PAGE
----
Also known as socially responsible, sustainable, double, triple (or quadruple) bottom line, or ethical investing, impact investing is defined by the Global Impact Investing Network as “investments made into companies, organizations, and funds with the intention to generate measurable social and environmental impact alongside a financial return.”
Most such investors cite their focus on environmental, social, and/or governance (ESG), with varying emphasis on one, two, or all three factors.
Although the term “impact investing” only dates to 2008, the investing philosophy has existed in various forms for centuries.
In early iterations of this investment strategy, those providing capital to business actively sought to avoid impacts that could cause harm. In the 1700s, Quakers and Methodists were admonished to avoid investments and businesses that harmed others. These included:
There are also, more recently, financiers who actively sought to make their money at the same time that they were doing good. Ben & Jerry’s Ice Cream — one of the better-known socially responsible companies — has a three-part social mission. Its values include:
Today, impact investments are on the path to becoming increasingly mainstream and increasingly popular. Such investments can be made in either emerging or developed markets, and investors may target a range of returns from below market to market rate.
Impact investors generally fall into one of three categories: impact-first investors, investment-first investors, and catalyst-first investors.
These investors primarily seek to maximize the social or economic impact of their investment. Financial returns, if there are any, are a secondary goal.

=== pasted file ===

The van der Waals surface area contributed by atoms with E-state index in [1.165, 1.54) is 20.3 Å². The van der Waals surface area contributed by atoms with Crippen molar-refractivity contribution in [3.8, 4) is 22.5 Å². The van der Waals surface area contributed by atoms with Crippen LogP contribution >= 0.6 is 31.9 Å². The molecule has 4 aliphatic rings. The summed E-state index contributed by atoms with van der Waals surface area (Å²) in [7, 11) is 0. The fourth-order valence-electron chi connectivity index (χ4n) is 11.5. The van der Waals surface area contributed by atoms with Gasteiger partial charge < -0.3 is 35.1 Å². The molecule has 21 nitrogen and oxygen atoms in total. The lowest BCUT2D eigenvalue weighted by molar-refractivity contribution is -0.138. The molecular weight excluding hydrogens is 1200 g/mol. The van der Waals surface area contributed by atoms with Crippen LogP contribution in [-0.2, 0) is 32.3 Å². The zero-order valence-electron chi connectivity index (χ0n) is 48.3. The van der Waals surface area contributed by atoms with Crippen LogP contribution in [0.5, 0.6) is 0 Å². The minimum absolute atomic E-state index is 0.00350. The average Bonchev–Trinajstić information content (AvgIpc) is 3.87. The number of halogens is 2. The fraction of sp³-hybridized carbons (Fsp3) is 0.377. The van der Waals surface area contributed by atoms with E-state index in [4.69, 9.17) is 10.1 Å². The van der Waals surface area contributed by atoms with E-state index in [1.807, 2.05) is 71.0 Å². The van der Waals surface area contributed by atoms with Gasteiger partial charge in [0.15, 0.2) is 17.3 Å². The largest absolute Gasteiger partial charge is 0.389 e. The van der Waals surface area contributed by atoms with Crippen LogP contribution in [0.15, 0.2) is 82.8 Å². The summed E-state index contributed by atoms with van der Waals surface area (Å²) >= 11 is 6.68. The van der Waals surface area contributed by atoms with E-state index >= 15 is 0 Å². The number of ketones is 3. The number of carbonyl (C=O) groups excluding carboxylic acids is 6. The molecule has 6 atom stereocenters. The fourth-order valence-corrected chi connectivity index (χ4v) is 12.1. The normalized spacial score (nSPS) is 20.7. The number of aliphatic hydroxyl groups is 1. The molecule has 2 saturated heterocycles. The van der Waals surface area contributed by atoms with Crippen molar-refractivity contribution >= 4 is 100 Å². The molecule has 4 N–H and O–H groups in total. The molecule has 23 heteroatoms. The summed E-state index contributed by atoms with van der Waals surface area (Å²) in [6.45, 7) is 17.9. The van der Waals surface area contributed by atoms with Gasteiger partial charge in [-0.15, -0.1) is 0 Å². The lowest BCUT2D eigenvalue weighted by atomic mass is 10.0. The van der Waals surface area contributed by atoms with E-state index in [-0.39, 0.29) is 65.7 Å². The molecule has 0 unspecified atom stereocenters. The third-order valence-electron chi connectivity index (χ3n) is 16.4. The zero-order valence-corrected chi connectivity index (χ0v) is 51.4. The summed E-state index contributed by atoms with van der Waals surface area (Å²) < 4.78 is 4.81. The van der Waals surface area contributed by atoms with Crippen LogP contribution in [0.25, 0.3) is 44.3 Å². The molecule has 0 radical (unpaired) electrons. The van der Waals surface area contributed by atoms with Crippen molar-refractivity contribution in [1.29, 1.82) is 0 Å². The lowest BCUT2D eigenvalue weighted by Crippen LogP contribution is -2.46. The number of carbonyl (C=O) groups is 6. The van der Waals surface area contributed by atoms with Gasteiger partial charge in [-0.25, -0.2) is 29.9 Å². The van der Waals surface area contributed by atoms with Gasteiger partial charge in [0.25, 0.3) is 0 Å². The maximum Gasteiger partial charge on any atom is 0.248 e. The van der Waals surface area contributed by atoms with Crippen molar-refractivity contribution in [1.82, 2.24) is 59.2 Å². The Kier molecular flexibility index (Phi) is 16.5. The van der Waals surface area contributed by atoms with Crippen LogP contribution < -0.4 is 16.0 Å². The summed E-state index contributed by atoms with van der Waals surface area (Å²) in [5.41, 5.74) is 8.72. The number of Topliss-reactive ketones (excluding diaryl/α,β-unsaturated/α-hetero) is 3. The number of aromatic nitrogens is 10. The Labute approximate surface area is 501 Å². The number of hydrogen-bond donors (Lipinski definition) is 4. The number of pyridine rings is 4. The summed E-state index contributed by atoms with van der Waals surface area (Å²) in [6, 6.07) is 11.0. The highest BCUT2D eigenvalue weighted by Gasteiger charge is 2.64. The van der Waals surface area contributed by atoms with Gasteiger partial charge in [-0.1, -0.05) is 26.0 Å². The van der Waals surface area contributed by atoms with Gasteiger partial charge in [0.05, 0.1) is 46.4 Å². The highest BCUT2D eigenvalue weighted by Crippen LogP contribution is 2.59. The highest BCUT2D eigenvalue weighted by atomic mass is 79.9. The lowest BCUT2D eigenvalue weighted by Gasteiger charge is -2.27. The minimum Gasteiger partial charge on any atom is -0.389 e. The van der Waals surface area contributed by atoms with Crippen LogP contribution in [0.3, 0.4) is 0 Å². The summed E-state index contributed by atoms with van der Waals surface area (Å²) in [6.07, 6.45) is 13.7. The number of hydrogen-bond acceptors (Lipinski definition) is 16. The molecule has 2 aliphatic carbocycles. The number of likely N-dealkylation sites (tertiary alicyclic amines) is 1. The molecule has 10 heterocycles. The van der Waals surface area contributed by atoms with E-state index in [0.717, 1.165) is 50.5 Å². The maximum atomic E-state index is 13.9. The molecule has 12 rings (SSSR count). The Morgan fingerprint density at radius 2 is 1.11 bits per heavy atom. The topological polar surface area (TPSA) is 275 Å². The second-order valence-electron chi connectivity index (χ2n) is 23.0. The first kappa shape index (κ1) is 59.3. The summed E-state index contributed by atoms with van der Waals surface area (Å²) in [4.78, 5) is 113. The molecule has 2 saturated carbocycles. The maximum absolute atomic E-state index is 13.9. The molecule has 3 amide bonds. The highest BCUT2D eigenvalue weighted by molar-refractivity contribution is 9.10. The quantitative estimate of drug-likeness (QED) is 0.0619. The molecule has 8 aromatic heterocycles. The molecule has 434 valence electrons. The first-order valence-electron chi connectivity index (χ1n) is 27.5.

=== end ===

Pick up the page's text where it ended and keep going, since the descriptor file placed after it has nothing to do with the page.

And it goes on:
Foundations are one of the more common examples of an impact-first investor.
Under U.S. law, foundations must annually distribute five percent of their assets. So-called program-related investments (PRI) into socially responsible investments are one way foundations can distribute that money. As an added benefit to foundations, PRIs are exempt from the excess business holding tax.
In contrast, mission-related investments (MRI) do not count toward the five-percent requirement because they are intended to generate revenue as well as accomplish mission; however, foundations may use both PRIs and MRIs simultaneously.
These investors strive for market-rate or premium returns on their investments, with a positive social or environmental impact as a secondary goal. Employing this strategy, investors measure the performance of their investments by not only the financial bottom line, but also social impact, and are increasingly focused on measuring and reporting on ESG in the same way as financial returns.
DBL Investors and Generation Growth Capital are examples.
Catalyst-first investors want to give or invest in collaborations to build the impact investing industry and infrastructure. These investors typically give equal weight to both social impact as well as financial returns.
Self-designated impact investors and socially responsible organizations don’t operate in a vacuum. There are a number of other players whose participation helps support and grow the sector. Among the key participants: